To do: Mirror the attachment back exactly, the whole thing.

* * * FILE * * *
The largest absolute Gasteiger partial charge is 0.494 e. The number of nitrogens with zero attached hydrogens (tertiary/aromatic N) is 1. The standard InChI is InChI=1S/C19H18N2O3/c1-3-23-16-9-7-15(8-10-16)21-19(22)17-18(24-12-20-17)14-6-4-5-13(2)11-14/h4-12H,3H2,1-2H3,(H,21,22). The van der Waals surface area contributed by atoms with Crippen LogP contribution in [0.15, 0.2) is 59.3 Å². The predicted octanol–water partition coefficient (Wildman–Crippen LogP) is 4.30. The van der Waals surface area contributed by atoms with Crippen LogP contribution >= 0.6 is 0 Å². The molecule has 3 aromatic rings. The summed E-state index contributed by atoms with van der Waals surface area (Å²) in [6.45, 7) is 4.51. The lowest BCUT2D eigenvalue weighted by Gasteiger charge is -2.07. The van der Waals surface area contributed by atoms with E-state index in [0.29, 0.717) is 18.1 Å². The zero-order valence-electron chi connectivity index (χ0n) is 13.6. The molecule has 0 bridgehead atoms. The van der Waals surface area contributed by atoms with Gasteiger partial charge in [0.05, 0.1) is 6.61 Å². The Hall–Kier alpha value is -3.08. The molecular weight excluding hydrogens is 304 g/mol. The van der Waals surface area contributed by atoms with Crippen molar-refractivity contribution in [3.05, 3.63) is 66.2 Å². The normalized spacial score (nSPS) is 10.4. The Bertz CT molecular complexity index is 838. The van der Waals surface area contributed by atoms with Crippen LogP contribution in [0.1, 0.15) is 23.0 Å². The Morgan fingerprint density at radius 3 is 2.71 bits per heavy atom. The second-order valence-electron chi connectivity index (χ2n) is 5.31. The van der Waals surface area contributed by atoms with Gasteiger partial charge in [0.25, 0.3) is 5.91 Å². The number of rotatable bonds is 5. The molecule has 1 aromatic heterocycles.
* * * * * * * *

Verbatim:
The largest absolute Gasteiger partial charge is 0.494 e. The number of nitrogens with zero attached hydrogens (tertiary/aromatic N) is 1. The standard InChI is InChI=1S/C19H18N2O3/c1-3-23-16-9-7-15(8-10-16)21-19(22)17-18(24-12-20-17)14-6-4-5-13(2)11-14/h4-12H,3H2,1-2H3,(H,21,22). The van der Waals surface area contributed by atoms with Crippen LogP contribution in [0.15, 0.2) is 59.3 Å². The predicted octanol–water partition coefficient (Wildman–Crippen LogP) is 4.30. The van der Waals surface area contributed by atoms with Crippen LogP contribution >= 0.6 is 0 Å². The molecule has 3 aromatic rings. The summed E-state index contributed by atoms with van der Waals surface area (Å²) in [6.45, 7) is 4.51. The lowest BCUT2D eigenvalue weighted by Gasteiger charge is -2.07. The van der Waals surface area contributed by atoms with E-state index in [0.29, 0.717) is 18.1 Å². The zero-order valence-electron chi connectivity index (χ0n) is 13.6. The molecule has 0 bridgehead atoms. The van der Waals surface area contributed by atoms with Gasteiger partial charge in [0.05, 0.1) is 6.61 Å². The Hall–Kier alpha value is -3.08. The molecular weight excluding hydrogens is 304 g/mol. The van der Waals surface area contributed by atoms with Crippen molar-refractivity contribution in [3.05, 3.63) is 66.2 Å². The normalized spacial score (nSPS) is 10.4. The Bertz CT molecular complexity index is 838. The van der Waals surface area contributed by atoms with Crippen LogP contribution in [0.1, 0.15) is 23.0 Å². The Morgan fingerprint density at radius 3 is 2.71 bits per heavy atom. The second-order valence-electron chi connectivity index (χ2n) is 5.31. The van der Waals surface area contributed by atoms with Gasteiger partial charge in [0.25, 0.3) is 5.91 Å². The number of rotatable bonds is 5. The molecule has 1 aromatic heterocycles.